Online Braggers Don't Get Dates

Behavioral & Mental Health
Natural Health
Contributed byKrish Tangella MD, MBAAug 17, 2016

As online dating has become a widely accepted way to attract possible romantic partners, scholars have been taking a closer look at the practice. What makes an online dater successful? Do the same factors that make face-to-face relationships successful also apply in the online dating world?

A new study recently published in the National Communication Association's journal Communication Monographs asks how specific types of content in online dating profiles affect viewers' impressions of the profile owner and their intentions to act on what they've seen by contacting the profile owner for a date.

When it comes to online dating, people are often told to highlight their best qualities. They emphasize their most favorable physical characteristics and personality traits. And, according to past research, providing corroborating evidence for the information on a profile can increase trust. To find out whether these two practices made online daters successful, Crystal D. Wotipka and Andrew C. High of The University of Iowa asked 316 online daters what they thought of particular profiles.

Participants were presented with one of four sample online dating profiles that exhibited different types of content development by the profile "owner." Wotipka and High looked specifically at the effects of two concepts: selective-self presentation and warranting. Selective self-presentation is people's ability to highlight the most flattering information to others. In the context of online dating, where the goal is to attract a partner, people are motivated to present a lot of positive information about themselves while minimizing negative information -- or in other words, to brag a little. People can "warrant" their online dating profiles, explain the authors, by providing access to corroborating sites -- for example, a link to a professional biography page or the name of a blog to which they regularly contribute.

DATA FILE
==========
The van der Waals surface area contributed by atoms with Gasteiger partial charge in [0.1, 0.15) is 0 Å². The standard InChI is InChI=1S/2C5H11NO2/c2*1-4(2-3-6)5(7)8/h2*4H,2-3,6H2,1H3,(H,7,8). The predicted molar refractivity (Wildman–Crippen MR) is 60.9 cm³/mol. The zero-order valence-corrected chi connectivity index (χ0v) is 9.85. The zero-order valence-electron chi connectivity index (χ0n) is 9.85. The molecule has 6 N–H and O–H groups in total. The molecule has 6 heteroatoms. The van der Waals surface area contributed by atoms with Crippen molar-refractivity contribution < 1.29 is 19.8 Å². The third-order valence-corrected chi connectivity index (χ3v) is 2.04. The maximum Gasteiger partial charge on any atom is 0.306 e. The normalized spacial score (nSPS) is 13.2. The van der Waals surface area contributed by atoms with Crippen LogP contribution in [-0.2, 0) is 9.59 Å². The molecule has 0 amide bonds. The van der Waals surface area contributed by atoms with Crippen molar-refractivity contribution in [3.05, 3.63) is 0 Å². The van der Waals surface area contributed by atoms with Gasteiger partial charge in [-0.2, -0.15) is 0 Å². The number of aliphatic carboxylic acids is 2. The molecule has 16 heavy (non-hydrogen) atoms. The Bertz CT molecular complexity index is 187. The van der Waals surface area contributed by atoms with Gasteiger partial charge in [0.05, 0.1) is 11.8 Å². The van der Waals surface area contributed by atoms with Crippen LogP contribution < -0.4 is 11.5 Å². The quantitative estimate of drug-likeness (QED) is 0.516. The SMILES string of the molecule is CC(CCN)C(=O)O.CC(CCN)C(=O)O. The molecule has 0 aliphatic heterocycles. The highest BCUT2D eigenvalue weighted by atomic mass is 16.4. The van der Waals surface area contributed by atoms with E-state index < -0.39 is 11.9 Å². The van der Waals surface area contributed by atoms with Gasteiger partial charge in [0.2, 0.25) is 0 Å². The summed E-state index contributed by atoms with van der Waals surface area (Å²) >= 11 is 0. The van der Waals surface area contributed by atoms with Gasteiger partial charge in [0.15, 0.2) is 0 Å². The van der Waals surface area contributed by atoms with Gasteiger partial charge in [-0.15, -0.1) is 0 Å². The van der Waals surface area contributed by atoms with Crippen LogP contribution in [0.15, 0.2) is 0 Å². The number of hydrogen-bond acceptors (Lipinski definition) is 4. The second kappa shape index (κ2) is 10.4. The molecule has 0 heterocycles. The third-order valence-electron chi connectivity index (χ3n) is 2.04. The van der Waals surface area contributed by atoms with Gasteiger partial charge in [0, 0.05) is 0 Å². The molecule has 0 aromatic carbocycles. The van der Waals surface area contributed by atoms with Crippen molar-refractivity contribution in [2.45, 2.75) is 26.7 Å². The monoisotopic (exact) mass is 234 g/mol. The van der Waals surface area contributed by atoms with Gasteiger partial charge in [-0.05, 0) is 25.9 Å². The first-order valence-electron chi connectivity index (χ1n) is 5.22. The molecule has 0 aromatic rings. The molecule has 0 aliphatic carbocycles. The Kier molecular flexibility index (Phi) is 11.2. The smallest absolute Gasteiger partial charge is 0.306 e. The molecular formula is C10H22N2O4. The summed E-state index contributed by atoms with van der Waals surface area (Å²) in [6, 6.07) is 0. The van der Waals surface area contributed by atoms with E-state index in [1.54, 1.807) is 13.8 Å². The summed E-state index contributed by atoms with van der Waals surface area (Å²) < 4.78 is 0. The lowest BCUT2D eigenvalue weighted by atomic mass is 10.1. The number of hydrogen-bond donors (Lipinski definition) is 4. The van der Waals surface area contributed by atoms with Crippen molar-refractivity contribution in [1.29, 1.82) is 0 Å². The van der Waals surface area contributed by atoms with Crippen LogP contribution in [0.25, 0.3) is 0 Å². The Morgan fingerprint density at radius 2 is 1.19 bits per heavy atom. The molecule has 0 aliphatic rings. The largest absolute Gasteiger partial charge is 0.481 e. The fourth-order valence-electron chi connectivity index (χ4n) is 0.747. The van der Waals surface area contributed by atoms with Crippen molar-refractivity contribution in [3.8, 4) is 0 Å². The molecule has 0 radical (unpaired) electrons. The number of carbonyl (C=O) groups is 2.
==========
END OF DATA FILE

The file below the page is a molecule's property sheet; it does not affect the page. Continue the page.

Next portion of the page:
The authors examined how online dating profiles that contain high or low selective self-presentation and high or low warranting align with impressions of social attraction and trust from profile viewers. Wotipka and High also analyzed whether impressions of trust and social attraction influenced a profile viewer's intention to contact and date the profile owner.

The authors found viewers judged people who were perceived as overly bragging about themselves, their looks, or their accomplishments as less trustworthy and less socially attractive, thereby lessening viewer's intentions to date or contact those profile owners.

To present profiles that had high warranting value, the authors included links to external sources of information in the manipulated profiles that could corroborate information, such as a link to a professional biography page maintained by the profile creator's employer. This strategy helped viewers to verify content in a profile, which ultimately increased trust in the information on the profile, but only when people bragged less.